When your client is the United States of America or some other governmental entity, what do you do when those entrusted with the power of the people decide to take actions that may be inconsistent with the law or other applicable requirements? Are there times when Government lawyers need to take action to protect the Rule of Law from acts, whether of commission or omission, by those in power? Government lawyers sometimes are confronted with these questions and must decide what is the right thing to do - often with respect to politically sensitive matters. The circumstances and issues can vary greatly, reflecting the many different types of positions held by Government lawyers as well as the diverse applicable laws, rules, and guidelines they are responsible for enforcing. Join Cornell Law School alumni as they examine and discuss their experiences, and how their Cornell Law School training influenced the way they and others have upheld the Rule of Law.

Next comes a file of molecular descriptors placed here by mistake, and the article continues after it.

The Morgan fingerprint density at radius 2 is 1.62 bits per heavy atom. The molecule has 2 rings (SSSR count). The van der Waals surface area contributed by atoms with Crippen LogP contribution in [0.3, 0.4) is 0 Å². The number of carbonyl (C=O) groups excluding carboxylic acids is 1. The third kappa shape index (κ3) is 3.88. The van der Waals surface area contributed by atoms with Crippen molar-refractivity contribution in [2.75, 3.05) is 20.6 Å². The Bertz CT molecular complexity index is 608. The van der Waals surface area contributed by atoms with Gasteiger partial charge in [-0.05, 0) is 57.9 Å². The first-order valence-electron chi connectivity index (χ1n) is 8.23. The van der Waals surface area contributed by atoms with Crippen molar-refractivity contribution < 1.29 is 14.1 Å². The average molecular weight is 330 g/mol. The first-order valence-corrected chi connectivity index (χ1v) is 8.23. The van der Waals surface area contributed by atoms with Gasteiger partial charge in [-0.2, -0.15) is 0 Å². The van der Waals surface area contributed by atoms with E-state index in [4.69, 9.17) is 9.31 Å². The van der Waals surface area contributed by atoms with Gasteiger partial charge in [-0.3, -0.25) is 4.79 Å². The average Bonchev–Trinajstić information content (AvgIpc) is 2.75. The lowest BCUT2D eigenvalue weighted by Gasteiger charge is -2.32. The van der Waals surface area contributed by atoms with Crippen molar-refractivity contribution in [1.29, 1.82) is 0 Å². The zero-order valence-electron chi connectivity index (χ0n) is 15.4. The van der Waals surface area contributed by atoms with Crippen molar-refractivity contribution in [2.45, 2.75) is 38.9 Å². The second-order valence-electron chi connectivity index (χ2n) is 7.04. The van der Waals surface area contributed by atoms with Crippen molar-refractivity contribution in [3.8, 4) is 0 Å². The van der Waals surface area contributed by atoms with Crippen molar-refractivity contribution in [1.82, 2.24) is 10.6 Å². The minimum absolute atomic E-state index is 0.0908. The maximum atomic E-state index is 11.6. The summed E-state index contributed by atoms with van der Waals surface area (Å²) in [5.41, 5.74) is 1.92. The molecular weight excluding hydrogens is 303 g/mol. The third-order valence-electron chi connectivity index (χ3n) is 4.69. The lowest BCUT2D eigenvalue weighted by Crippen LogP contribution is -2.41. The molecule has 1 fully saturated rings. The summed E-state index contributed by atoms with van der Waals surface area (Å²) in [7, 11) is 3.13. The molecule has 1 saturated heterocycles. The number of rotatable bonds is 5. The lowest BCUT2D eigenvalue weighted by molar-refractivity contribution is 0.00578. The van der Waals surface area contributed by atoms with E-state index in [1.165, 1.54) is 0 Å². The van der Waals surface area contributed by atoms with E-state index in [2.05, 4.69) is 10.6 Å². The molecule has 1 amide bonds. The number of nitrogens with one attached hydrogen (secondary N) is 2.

Jens Ohlin, Interim Dean and Professor of Law, Cornell Law School
Akua Akyea, Assistant Dean for Public Service, Cornell Law School
Marion Bachrach, JD ’77, Of Counsel, Thompson & Knight LLP and Adjunct Professor of Law, Cornell Law School
Michael K. Atkinson, JD ’91, Former Inspector General of the Intelligence Community, Office of the Director of National Intelligence
Annette Hayes, JD ’91, Former United States Attorney for the Western District of Washington